As well as assisting in Germany, which is absorbing hundreds of thousands of refugees, IsraAID is already active in Greece, Croatia, Kurdistan and Jordan.

Mr Polizer tells me: “We’ve two teams on Lesbos. An island of 85,000 people, it’s had 100,000 refugees arrive in a single month. One team is medical; they stay above the beach, watching the boats arrive, then run to where they are needed. Boats come in at night. Rubber boats for 20 people bring in 50 or 60. There are many cases of shock and hypothermia.

“The UN High Commissioner for Refugees asked us to be a focal point for victims of shipwrecks, because of our experience with trauma. Many have lost their children; they stay until the bodies are found. There’s no Muslim burial on the island. We try to accompany those families, often for one or two months.”

Back at the reception centre, Mr Polizer points out the photos on the walls: missing persons, about whom relatives long for news; wanted persons, too. There are people from all over, he tells me; Syria, Afghanistan, Ukraine, Africa, Chechnya, Kosovo. Many get temporary leave to remain; others get deportation orders.

He says: “The big gap we’ve identified is psychosocial. In Germany our focus will be mainly mid- and long-term. Experts come from Israel as volunteers for several weeks, providing training and support. They’ll work side by side with the Germans.’

A particular area of IsraAID’s expertise is its work with victimised women. Christian and Muslim Israelis from Nazareth and Galilee come, Jewish Israelis, Bedouin. There are few trauma experts from elsewhere who speak Arabic.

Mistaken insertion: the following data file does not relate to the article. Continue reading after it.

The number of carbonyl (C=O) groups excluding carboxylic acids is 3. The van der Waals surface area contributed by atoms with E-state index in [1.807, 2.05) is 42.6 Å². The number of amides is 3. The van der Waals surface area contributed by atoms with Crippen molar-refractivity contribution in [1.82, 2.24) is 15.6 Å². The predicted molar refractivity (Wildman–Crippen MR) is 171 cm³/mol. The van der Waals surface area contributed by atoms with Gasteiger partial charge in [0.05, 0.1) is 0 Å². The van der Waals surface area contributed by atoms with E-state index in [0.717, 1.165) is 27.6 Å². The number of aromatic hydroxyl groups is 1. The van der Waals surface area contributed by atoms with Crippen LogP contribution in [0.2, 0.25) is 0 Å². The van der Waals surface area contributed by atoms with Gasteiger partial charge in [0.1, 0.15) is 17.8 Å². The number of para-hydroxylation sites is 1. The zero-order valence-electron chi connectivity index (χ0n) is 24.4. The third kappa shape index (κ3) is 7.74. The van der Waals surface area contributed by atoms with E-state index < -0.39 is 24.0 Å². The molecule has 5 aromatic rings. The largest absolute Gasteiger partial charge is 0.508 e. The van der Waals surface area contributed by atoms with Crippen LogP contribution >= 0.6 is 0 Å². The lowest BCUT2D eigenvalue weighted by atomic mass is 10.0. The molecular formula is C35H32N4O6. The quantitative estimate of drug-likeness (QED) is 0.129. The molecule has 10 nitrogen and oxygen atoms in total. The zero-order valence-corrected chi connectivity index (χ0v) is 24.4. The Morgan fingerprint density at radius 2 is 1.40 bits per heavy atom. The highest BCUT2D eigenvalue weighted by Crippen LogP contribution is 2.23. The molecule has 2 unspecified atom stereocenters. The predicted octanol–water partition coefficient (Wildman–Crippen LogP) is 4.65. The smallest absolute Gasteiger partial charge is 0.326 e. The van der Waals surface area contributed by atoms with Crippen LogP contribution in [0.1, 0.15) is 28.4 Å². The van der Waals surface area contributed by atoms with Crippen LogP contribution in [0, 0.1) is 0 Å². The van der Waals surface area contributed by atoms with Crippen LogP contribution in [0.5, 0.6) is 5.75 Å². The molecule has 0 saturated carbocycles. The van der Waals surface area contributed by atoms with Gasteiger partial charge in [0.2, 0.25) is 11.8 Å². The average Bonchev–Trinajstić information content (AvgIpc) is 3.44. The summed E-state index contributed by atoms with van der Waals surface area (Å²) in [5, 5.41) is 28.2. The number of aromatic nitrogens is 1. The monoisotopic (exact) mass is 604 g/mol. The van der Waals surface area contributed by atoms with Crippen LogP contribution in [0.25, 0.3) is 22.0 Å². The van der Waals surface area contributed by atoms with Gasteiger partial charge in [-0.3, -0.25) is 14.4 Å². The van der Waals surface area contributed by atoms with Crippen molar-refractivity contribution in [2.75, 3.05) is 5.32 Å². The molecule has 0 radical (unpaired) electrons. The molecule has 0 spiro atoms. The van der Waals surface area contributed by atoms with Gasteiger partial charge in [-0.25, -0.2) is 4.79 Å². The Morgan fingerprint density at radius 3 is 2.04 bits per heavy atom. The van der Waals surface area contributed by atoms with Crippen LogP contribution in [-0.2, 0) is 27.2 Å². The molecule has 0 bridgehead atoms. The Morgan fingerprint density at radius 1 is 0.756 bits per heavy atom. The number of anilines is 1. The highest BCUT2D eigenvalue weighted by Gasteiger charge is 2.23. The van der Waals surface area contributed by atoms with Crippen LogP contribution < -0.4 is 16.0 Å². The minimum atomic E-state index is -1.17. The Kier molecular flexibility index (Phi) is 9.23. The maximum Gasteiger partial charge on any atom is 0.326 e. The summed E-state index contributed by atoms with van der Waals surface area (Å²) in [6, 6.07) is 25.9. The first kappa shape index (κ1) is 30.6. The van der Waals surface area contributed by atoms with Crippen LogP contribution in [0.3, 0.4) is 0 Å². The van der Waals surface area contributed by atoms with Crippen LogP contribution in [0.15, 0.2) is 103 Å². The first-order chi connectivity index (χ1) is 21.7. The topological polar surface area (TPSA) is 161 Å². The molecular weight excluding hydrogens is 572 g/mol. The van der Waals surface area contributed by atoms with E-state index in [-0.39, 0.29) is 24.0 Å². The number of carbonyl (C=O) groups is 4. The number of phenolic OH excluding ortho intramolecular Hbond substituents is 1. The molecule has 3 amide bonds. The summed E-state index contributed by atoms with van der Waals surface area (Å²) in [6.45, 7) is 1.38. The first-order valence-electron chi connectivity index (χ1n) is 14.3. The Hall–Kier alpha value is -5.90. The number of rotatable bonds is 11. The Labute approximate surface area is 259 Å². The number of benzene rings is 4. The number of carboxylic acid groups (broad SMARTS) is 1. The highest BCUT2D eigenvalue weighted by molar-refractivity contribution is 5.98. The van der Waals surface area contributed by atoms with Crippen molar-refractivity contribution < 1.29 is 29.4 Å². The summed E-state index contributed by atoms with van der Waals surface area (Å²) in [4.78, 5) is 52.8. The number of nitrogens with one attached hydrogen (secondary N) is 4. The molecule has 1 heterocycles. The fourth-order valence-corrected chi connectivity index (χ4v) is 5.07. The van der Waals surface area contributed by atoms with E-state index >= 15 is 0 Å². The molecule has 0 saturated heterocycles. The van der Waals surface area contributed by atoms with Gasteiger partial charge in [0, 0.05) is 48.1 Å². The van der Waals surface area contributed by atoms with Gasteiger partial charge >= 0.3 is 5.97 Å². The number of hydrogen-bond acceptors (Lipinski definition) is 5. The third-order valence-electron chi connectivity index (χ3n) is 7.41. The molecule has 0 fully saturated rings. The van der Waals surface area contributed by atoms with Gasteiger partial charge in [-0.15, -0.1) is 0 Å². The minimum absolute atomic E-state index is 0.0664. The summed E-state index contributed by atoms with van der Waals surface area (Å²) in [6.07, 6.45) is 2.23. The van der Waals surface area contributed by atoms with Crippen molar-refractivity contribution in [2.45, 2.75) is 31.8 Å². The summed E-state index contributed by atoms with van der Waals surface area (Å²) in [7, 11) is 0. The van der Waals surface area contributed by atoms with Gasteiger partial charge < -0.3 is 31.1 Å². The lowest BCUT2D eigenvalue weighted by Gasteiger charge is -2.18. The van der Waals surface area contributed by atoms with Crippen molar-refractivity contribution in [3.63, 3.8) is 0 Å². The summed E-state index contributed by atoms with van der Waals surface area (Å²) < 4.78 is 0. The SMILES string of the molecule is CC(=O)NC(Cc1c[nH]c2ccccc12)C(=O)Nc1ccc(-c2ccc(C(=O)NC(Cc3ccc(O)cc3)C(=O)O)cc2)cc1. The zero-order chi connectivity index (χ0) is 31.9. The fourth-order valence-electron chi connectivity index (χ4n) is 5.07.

“Syrians are surprised, then glad, Israelis are helping them,” Mr Polizer explains. “One Syrian doctor said: ‘My worst enemy has become my biggest supporter; the people supposed to protect me chased me away.’ It’s a chance to build bridges.”

Last week IsraAID hosted shadow home secretary Yvette Cooper on Lesbos. It would welcome volunteers with appropriate skills and support from the UK too.

For more information, visit:

This originally appeared in the Jewish Chronicle.

From darkness to light

These are terrible times in Israel. Many people are simply afraid each time they have to leave their homes and worry constantly for their children. Our thoughts and prayers are with our family and friends and all the people of Israel. Our sympathies are with all the bereaved and the wounded and their families. We stand in solidarity with all people against terror and violence.
We pray that anger and frustration may be replaced by a politics founded on hope, understanding, peace and security for all the citizens of the country, so that no one will have to live in fear, pain or hopelessness any more.
I’ve received many moving and courageous emails from Israel. One of the most striking came from Devora Greenberg of Hanaton, the Masorti kibbutz in northern Israel:
       As the wave of terror continues to engulf the streets of Jerusalem and other cities and communities across the country, our minds are filled with thoughts and prayers for a more peaceful time. Images that we saw through social media shocked us to the core and some footage was eerily reminiscent of memories from the Second Intifada. One of the ways for us to deal with these days of tension, unrest and fear is to respond with acts of love and kindness. In order to counter hate and bloodshed we spread comfort and a sense of gratitude.